But before I could finish the story in my cinematic imagination, here comes this newspaper’s headline story where cases of suicide by distressed onion farmers are cited, because of their desperation over their debts, loss of joy and purpose in life, the dark scenario ahead, the burden that is too heavy to bear.

I assume that the farmers’ despair and hopelessness are unlike those of the differently situated suicidals who are also experiencing extreme emotional pain and hopelessness—results of many factors—that are nevertheless just as legit. In comparison, farmers who till the soil are a hardy breed physically and emotionally, or so we think.

Many of our farmers are still into so-called subsistence agriculture for their own survival, lucky if they have surplus to sell. But I think of them as so much better situated than those who had moved to the cities and live under bridges and beside garbage-filled creeks. Alas, farmers who stay and endeavor to produce cash crops later realize that the big world out there is one sinister, dog-eat-dog world where predators hold sway.

Whenever farmers raise an outcry (as in the case of the rice tariffication law that was detrimental to them), I think of French artist Jean-François Millet’s painting that inspired American poet Edwin Markham’s “The Man with the Hoe” that we had to memorize and recite in class. It is an ekphrasis or poem that describes a piece of art, a protest poem that deals with social injustice.

Straight from memory, here goes: “Down by the centuries he leans/ Upon his hoe and gazes on the ground,/ The emptiness of ages in his face,/ And on his back the burden of the world./ Who made him dead to rapture and despair,/ A thing that grieves not and that never hopes,/ Stolid and stunned, a brother to the ox?”

Google the entire poem and the painting which is not, by any standard, Amorsolo-esque.

Last Tuesdays’ banner story (“Losses driving onion farmers to desperation,” by Melvin Gascon, Jordeene B. Lagare, and Marlon Ramos) said: “Merlita Gallardo of Bayambang, Pangasinan, the widow of an onion farmer who killed himself in January 2021, recounted to the Senate committee hearing on agriculture how their sustained losses beginning with the pandemic year worsened their anxieties.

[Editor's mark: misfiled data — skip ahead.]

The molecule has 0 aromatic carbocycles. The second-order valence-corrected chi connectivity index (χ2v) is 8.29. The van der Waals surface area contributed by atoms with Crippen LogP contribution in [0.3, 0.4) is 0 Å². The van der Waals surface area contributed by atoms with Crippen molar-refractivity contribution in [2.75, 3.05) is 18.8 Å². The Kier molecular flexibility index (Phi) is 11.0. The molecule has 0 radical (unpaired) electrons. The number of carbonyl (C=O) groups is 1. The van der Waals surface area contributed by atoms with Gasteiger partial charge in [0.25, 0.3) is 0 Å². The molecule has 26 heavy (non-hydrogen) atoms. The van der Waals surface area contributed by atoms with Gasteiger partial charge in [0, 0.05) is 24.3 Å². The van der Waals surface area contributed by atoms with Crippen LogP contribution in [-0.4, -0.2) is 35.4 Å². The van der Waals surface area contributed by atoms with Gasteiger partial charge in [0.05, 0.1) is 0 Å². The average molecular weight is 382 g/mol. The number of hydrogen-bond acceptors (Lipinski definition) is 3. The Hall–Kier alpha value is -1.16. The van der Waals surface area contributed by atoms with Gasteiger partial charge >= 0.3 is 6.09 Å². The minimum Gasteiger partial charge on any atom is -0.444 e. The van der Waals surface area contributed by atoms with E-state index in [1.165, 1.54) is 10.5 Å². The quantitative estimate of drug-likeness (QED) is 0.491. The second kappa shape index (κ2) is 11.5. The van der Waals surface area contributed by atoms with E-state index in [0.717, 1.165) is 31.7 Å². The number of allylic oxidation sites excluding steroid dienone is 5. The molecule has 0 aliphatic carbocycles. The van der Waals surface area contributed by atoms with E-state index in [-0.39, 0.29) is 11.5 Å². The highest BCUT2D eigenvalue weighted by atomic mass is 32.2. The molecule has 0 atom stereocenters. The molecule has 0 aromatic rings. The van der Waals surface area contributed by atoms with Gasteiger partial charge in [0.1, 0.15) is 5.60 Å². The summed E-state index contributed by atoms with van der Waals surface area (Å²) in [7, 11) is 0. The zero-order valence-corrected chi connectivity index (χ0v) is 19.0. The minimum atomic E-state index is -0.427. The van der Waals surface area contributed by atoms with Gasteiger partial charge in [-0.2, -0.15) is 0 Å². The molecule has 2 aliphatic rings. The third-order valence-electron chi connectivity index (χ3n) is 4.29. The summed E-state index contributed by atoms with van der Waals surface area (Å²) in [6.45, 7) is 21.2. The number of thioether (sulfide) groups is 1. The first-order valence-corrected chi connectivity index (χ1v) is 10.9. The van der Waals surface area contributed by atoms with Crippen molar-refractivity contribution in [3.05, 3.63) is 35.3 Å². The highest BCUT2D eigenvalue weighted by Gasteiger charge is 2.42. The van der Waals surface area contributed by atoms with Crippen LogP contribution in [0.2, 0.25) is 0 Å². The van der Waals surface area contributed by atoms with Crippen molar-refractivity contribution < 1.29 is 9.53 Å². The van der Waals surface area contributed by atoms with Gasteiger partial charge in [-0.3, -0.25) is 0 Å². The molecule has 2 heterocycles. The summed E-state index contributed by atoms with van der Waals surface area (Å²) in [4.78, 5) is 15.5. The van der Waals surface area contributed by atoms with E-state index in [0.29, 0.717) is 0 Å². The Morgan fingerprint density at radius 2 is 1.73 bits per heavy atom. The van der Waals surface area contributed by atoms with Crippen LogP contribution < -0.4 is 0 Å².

“‘He went far away from the farm to kill himself. Because our debts were piling up, and he didn’t want to borrow [money] anymore.’” Her husband, Roger, was 49.

“Elvin Jerome Laceda, president of nongovernmental organization Young Farmers’ Challenge Club of the Philippines, said his group has learned about four other farmers in Bayambang who were also driven to suicide because of debt.”

That, while the President of this republic and himself as (his self-appointed) secretary of agriculture and his coterie of 70 or so (as reported) how-do-you-call-them are in snowy Switzerland for the World Economic Forum. While airline personnel who bring home a few kilos of onions as tacky pasalubong are threatened with smuggling charges, and the big-time onion smugglers are smug and happy.

From Leonardo Montemayor, chair of the Federation of Free Farmers: “If there had to be importation, it could have been done earlier. It should not coincide with the harvest period. It is painful for farmers who toiled in the face of typhoons, pests, high prices of fertilizers and pesticides, and then at harvest time, when they expect to recoup their expenses, imported onions would arrive.” (A translation from Tagalog.)

In some parts of the world, India among them, the farming sector has some of the highest number of suicides. Even the US farming sector has a noticeable high rate of suicide.

In this country, farming as a livelihood—not as a hobby or pastime—could drain the life out of those who till the land, an irony because it is the farming sector that nourishes us to life. How is it that the life-giving land has become a curse, a graveyard for their dreams?

Friday, January 13, 2023



 / 05:11 AM January 13, 2023

Read more: https://opinion.inquirer.net/?p=160279#ixzz7s2XxYcyw
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 In the end, it was a triumph for those wrongly accused of perjury, a triumph for the 10 human rights defenders whose only intention or fault, if you may, was to seek protection for themselves and their fellow human rights workers but who, as a result, were accused as liars, perjurers. They may have had disruptions in their everyday lives while the case was going on, they may have had sleepless nights and worry days, but after what they had gone through—going to trial and all—they became the poster people for those who suffer harassment from those who wield power. A double win, I must say.